If a picture paints a thousand words, a phone call – made from your trusty landline, of course – equals a hundred email messages. Maybe time is short or an issue is very pressing. Or maybe you know that sharing a written opinion cannot equal the power of a genuine conversation.
Calling Elected Officials
Step One: Make Your Contact List
Here’s how to find the phone numbers you’ll need:
- Dial the Canadian Government Public Information Office at (613) 992-4793, give the name of your MP, and ask to be connected with her or his Ottawa office.
- Or use these handy tools:
- Choose the Ministry you want to communicate with and use This Directory to call them:
- Use this Contact List
- Do a web search “How to find my MLA” for your Province or territory.
Mayor and Council
- Look in your local phone book and call town hall or do a web search.
Step Two: Plan Ahead
- Have a clear, specific idea of what you want your telephone call to achieve.
- Write the main points down and, if needed, refer to them when you make your call.
- Be prepared with clearly organized facts and information at your fingertips
- Recognize that kind and inclusive language is more likely to win allies.
- State exactly what action you want taken on the issue.
Step Three: Make the Call
1. Start at the beginning, just like you would in a letter. The person you are talking to may have just gotten off the phone with another constituent who had a very different concern.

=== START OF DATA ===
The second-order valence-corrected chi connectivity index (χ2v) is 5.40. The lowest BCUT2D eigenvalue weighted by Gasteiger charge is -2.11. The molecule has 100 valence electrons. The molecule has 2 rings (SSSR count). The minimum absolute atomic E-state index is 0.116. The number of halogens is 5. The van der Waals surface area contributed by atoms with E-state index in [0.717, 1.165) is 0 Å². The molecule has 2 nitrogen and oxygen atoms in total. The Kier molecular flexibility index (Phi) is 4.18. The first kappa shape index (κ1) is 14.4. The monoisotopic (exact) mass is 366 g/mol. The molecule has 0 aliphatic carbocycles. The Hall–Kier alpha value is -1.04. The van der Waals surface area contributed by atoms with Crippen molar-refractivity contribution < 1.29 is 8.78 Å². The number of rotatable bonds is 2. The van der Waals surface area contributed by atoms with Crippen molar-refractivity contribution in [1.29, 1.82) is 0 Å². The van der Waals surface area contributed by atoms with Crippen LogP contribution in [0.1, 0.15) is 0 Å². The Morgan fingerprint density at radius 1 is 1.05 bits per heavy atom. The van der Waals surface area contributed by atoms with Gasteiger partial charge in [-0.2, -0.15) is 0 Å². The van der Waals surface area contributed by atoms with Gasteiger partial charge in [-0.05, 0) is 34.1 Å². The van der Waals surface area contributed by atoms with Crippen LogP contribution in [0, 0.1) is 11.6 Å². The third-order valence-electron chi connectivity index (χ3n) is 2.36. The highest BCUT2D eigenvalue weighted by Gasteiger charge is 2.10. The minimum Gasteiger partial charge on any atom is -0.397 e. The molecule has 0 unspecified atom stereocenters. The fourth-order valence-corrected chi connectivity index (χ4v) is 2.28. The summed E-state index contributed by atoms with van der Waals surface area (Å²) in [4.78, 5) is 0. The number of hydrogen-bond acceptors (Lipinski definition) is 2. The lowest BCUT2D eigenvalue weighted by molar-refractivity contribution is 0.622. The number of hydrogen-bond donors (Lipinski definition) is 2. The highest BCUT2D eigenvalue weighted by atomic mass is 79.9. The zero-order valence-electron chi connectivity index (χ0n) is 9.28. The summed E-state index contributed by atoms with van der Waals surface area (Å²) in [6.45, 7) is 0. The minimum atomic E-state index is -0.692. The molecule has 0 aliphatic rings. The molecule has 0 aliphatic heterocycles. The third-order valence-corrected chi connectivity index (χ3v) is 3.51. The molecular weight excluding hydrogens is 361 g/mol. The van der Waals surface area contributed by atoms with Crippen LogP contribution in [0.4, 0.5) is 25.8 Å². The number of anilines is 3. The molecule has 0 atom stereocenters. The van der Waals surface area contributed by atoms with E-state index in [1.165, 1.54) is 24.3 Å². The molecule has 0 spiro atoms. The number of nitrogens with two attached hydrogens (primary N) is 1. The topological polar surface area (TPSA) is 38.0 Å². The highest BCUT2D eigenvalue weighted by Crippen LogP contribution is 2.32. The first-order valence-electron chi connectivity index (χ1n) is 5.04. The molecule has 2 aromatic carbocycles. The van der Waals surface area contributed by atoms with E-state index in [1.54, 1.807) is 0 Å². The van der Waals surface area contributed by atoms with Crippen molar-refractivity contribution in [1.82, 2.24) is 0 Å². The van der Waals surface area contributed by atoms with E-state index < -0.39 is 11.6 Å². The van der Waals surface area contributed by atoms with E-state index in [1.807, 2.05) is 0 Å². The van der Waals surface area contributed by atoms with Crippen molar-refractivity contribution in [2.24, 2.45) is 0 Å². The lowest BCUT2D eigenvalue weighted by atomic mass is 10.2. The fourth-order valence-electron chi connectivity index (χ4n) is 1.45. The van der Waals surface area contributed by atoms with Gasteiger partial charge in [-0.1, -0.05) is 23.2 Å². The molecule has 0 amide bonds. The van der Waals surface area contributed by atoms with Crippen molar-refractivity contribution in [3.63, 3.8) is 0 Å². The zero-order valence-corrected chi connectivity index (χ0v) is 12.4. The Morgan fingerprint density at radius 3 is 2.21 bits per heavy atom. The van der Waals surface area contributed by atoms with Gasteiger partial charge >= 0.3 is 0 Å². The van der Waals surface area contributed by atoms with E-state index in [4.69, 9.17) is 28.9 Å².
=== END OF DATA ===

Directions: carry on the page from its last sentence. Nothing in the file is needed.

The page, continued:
2. Ask questions to create relationship and find common ground.. (Learn more Here.)
3. Imagine the official you are speaking with doesn’t know much about 5G but has been told it is good so is ready to adopt it.Telling is rarely effective communication but the skillful use of discovery questions is. (How ? When? What? Where? Why?)
4. Ask a question that contains one of the key words. For example:
- How do you plan to safeguard our community to the foreseeable risks of 5G?
- Why do you think 5G is safe?
5. Flattery will get you everywhere. Like all of us, elected officials need to know they matter.
Here is a suggestion of what you could say to motivate and encourage your elected representative:
” Is there any way you can raise this issue on the Floor, in Council, etc ? Could you also give your opinion on this issue in a letter that includes your personal signature? When your constituents, who may now be largely unaware of the risks of chronic exposure to radiofrequency (RF) radiation emitted by wireless technology, become aware and recognize you took the lead to wire the last mile and ensure their health, this may go down in history as your finest moment.”
Step 4: What if they’re “Not Home”?
1. Don’t be disappointed if the person you are calling is not available.Ask to speak with the assistant who handles the subject of your interest. If neither the elected official nor the relevant staff members are available, you can ask for a return call or leave a brief message, such as, “My name is Dr. Jane Jones and I am a professor of psychology at the University of Hometown. I am calling to ask for your support on…”. Be prepared to give your address or telephone number in case he or she wants to respond.
2. Be persistent but courteous.You may have to call back several times before you get through to either the staff person or the elected official.
Calling Other Community Members
Phone Campaigns are a strategic approach best used for a very specific goal, that involves calling constituents where you live, and asking them to call elected officials voicing their support for or concern about a specific government policy
How to Organize a Phone Campaign
1. Identify and clarify the Issue.
2. Recruit Your Telephone Team – they do not have to be a 5G expert or activist whiz!
3. Provide them with the phone numbers they will call.
4. Give them a short script.
5. Thank them profusely!